Dan Denning
for The Daily Reckoning Australia

Dan Denning
Dan Denning examines the geopolitical and economic events that can affect your investments domestically. He raises the questions you need to answer, in order to survive financially in these turbulent times.
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Comments

  1. i wonder if the oil price will start going up if no agreement is made at copenhagen

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  2. The great hope in everything is that people and their plans, no matter how perfectly arranged, are never guaranteed – as per “best laid plans of mice and men” and all that.

    The Copenhagen conference, to me, is about governments inventing a tax – it could have just as well come under the banner of “the rich helping the poor” rather than saving the planet. The pressure is on (probably by no accident) as governments all at once indebted themselves with stimulus policy, which they will need to recoup in some palatable way. (saving the planet is all well and good, as is helping the poor, but they are just excuses for a wrongful act of introducing a global tax – and thereby formally kicking off global government … and probably a global currency). Governments see an opportunity to ease themselves into increased taxation through signing treaties, which generally are not part of the local democratic process.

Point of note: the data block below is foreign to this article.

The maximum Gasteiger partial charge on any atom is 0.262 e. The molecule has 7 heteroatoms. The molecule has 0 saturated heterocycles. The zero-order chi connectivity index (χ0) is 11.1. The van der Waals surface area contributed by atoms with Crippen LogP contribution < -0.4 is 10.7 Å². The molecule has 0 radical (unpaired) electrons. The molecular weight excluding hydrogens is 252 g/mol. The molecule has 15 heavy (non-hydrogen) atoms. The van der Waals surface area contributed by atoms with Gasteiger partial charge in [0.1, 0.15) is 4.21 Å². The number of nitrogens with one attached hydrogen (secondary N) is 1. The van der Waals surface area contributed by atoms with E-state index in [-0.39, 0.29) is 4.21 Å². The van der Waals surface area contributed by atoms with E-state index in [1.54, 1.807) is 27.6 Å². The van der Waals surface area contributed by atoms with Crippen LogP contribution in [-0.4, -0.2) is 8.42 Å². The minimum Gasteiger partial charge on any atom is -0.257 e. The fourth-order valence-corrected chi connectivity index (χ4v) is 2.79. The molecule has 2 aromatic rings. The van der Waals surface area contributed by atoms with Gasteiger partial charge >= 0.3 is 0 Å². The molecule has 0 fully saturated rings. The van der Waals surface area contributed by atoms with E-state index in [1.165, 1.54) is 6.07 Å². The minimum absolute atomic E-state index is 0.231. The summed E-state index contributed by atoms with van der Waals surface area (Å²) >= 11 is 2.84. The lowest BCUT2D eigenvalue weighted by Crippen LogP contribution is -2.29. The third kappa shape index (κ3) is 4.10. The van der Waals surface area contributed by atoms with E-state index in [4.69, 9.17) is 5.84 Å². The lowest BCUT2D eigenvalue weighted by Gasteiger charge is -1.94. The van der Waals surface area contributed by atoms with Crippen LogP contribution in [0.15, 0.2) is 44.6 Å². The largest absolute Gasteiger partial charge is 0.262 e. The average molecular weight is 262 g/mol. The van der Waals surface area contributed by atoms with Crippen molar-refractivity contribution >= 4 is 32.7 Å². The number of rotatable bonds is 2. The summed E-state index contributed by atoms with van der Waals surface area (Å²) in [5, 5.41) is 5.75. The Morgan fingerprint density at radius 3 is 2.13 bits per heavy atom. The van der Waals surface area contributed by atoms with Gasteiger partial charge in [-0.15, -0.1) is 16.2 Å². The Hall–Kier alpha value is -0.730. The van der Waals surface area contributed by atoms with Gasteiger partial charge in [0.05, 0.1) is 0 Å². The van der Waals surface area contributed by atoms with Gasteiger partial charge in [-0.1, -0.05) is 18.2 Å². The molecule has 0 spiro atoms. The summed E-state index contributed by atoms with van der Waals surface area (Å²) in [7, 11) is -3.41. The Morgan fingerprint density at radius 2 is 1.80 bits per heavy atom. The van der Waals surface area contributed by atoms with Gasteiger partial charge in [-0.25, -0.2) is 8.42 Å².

From reading around the traps, and hearing people around me talking, it does seem that most people see the idea of a carbon tax (by whatever name) as bad, yet governments’ reluctance to make genuine changes even worse – people’s investment decisions are surely being affected by this in the short term – oil is still looking like it’s here to stay. But I think there’s more to the market rise – the market in the US has been looking bullish for months and months (and the Federal Reserve’s strategy hasn’t changed), and isn’t showing signs yet of abating (at least none that I recognize). Looks like things have a little way to go yet before the worm starts turning.

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  3. Have to agree with you Dan and for a change I have nothing further to add.

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  4. Now that Gordo Brown has jumped on the climate bandwagon,
    its sure to end up as another wolf in sheeps clothing.

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  5. Agreed with Dan. Just as IP and human-rights legislation work to invent fake property rights and then use force to appropriate real property from the owners of such, here again we have a forced process to obtain real produce from people while giving for free essentially as though having sold fake produce (=paper money) to others. The old mantra: Produce not equals cash not equals paper money. Turned around: free paper money + legislation = appropriation of produce.

    Gernot Hassenpflug
    December 16, 2009
    Reply